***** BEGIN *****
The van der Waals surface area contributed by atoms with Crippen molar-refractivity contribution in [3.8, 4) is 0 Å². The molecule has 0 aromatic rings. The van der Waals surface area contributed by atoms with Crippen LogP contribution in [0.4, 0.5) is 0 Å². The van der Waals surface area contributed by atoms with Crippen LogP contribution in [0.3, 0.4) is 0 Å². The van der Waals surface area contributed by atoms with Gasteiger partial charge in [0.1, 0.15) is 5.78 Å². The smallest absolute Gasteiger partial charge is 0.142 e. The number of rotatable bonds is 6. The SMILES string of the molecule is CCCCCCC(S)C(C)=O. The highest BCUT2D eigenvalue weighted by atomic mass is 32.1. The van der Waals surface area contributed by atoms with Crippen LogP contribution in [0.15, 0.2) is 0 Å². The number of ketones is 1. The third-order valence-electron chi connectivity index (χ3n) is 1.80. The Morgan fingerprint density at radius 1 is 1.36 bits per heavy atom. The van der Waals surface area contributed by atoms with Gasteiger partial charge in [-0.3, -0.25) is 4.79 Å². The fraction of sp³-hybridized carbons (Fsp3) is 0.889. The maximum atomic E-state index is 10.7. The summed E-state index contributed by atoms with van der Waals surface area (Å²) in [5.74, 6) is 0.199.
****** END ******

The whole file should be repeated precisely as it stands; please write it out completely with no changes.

The van der Waals surface area contributed by atoms with Crippen molar-refractivity contribution in [3.8, 4) is 0 Å². The molecule has 0 aromatic rings. The van der Waals surface area contributed by atoms with Crippen LogP contribution in [0.4, 0.5) is 0 Å². The van der Waals surface area contributed by atoms with Crippen LogP contribution in [0.3, 0.4) is 0 Å². The van der Waals surface area contributed by atoms with Gasteiger partial charge in [0.1, 0.15) is 5.78 Å². The smallest absolute Gasteiger partial charge is 0.142 e. The number of rotatable bonds is 6. The SMILES string of the molecule is CCCCCCC(S)C(C)=O. The highest BCUT2D eigenvalue weighted by atomic mass is 32.1. The van der Waals surface area contributed by atoms with Crippen LogP contribution in [0.15, 0.2) is 0 Å². The number of ketones is 1. The third-order valence-electron chi connectivity index (χ3n) is 1.80. The Morgan fingerprint density at radius 1 is 1.36 bits per heavy atom. The van der Waals surface area contributed by atoms with Gasteiger partial charge in [-0.3, -0.25) is 4.79 Å². The fraction of sp³-hybridized carbons (Fsp3) is 0.889. The maximum atomic E-state index is 10.7. The summed E-state index contributed by atoms with van der Waals surface area (Å²) in [5.74, 6) is 0.199.